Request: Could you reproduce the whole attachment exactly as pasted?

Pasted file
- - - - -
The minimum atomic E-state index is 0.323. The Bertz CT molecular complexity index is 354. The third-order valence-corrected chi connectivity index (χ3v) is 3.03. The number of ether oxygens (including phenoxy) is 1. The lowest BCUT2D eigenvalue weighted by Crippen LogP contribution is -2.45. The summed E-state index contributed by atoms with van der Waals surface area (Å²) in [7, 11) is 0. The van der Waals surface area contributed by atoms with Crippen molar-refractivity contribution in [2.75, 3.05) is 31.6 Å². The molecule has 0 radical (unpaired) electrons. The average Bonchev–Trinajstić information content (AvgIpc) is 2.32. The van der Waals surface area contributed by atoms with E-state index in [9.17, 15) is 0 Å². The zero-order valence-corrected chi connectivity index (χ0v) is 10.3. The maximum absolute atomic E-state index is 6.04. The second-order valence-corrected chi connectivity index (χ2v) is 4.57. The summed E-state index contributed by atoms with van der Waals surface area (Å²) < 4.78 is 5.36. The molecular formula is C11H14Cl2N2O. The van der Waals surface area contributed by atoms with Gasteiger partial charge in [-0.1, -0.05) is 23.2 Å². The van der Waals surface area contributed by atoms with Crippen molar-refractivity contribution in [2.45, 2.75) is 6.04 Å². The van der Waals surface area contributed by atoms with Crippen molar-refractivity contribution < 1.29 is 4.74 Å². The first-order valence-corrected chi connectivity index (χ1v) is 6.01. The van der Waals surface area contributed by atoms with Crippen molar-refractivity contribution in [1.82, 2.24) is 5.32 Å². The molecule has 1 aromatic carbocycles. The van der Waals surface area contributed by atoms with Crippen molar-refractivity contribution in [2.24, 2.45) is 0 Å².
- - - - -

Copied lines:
The minimum atomic E-state index is 0.323. The Bertz CT molecular complexity index is 354. The third-order valence-corrected chi connectivity index (χ3v) is 3.03. The number of ether oxygens (including phenoxy) is 1. The lowest BCUT2D eigenvalue weighted by Crippen LogP contribution is -2.45. The summed E-state index contributed by atoms with van der Waals surface area (Å²) in [7, 11) is 0. The van der Waals surface area contributed by atoms with Crippen molar-refractivity contribution in [2.75, 3.05) is 31.6 Å². The molecule has 0 radical (unpaired) electrons. The average Bonchev–Trinajstić information content (AvgIpc) is 2.32. The van der Waals surface area contributed by atoms with E-state index in [9.17, 15) is 0 Å². The zero-order valence-corrected chi connectivity index (χ0v) is 10.3. The maximum absolute atomic E-state index is 6.04. The second-order valence-corrected chi connectivity index (χ2v) is 4.57. The summed E-state index contributed by atoms with van der Waals surface area (Å²) < 4.78 is 5.36. The molecular formula is C11H14Cl2N2O. The van der Waals surface area contributed by atoms with Gasteiger partial charge in [-0.1, -0.05) is 23.2 Å². The van der Waals surface area contributed by atoms with Crippen molar-refractivity contribution in [2.45, 2.75) is 6.04 Å². The van der Waals surface area contributed by atoms with Crippen molar-refractivity contribution < 1.29 is 4.74 Å². The first-order valence-corrected chi connectivity index (χ1v) is 6.01. The van der Waals surface area contributed by atoms with Crippen molar-refractivity contribution in [1.82, 2.24) is 5.32 Å². The molecule has 1 aromatic carbocycles. The van der Waals surface area contributed by atoms with Crippen molar-refractivity contribution in [2.24, 2.45) is 0 Å².